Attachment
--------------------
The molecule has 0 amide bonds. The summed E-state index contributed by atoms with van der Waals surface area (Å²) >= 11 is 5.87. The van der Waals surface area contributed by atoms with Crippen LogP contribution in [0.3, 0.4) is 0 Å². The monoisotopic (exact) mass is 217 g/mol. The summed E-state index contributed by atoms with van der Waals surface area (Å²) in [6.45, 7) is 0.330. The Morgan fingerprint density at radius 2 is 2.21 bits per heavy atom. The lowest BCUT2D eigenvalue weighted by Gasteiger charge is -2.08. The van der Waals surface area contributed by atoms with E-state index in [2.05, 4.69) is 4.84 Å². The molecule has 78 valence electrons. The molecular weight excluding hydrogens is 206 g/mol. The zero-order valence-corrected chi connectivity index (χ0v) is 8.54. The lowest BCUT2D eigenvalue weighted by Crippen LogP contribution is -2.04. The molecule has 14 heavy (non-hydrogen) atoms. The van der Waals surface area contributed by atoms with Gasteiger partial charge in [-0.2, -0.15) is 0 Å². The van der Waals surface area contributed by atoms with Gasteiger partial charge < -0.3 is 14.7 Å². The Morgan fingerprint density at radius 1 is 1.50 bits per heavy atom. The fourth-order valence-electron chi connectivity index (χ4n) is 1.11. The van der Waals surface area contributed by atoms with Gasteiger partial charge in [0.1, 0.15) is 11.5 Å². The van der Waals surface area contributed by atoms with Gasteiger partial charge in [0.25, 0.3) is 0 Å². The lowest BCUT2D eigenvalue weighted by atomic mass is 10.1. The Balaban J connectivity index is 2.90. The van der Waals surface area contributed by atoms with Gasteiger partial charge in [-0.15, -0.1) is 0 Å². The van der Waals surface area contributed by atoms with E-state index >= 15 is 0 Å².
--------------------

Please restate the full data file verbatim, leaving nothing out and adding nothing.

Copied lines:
The molecule has 0 amide bonds. The summed E-state index contributed by atoms with van der Waals surface area (Å²) >= 11 is 5.87. The van der Waals surface area contributed by atoms with Crippen LogP contribution in [0.3, 0.4) is 0 Å². The monoisotopic (exact) mass is 217 g/mol. The summed E-state index contributed by atoms with van der Waals surface area (Å²) in [6.45, 7) is 0.330. The Morgan fingerprint density at radius 2 is 2.21 bits per heavy atom. The lowest BCUT2D eigenvalue weighted by Gasteiger charge is -2.08. The van der Waals surface area contributed by atoms with E-state index in [2.05, 4.69) is 4.84 Å². The molecule has 78 valence electrons. The molecular weight excluding hydrogens is 206 g/mol. The zero-order valence-corrected chi connectivity index (χ0v) is 8.54. The lowest BCUT2D eigenvalue weighted by Crippen LogP contribution is -2.04. The molecule has 14 heavy (non-hydrogen) atoms. The van der Waals surface area contributed by atoms with Gasteiger partial charge in [-0.2, -0.15) is 0 Å². The van der Waals surface area contributed by atoms with Gasteiger partial charge < -0.3 is 14.7 Å². The Morgan fingerprint density at radius 1 is 1.50 bits per heavy atom. The fourth-order valence-electron chi connectivity index (χ4n) is 1.11. The van der Waals surface area contributed by atoms with Gasteiger partial charge in [0.1, 0.15) is 11.5 Å². The van der Waals surface area contributed by atoms with Gasteiger partial charge in [0.25, 0.3) is 0 Å². The lowest BCUT2D eigenvalue weighted by atomic mass is 10.1. The Balaban J connectivity index is 2.90. The van der Waals surface area contributed by atoms with Gasteiger partial charge in [-0.15, -0.1) is 0 Å². The van der Waals surface area contributed by atoms with E-state index >= 15 is 0 Å².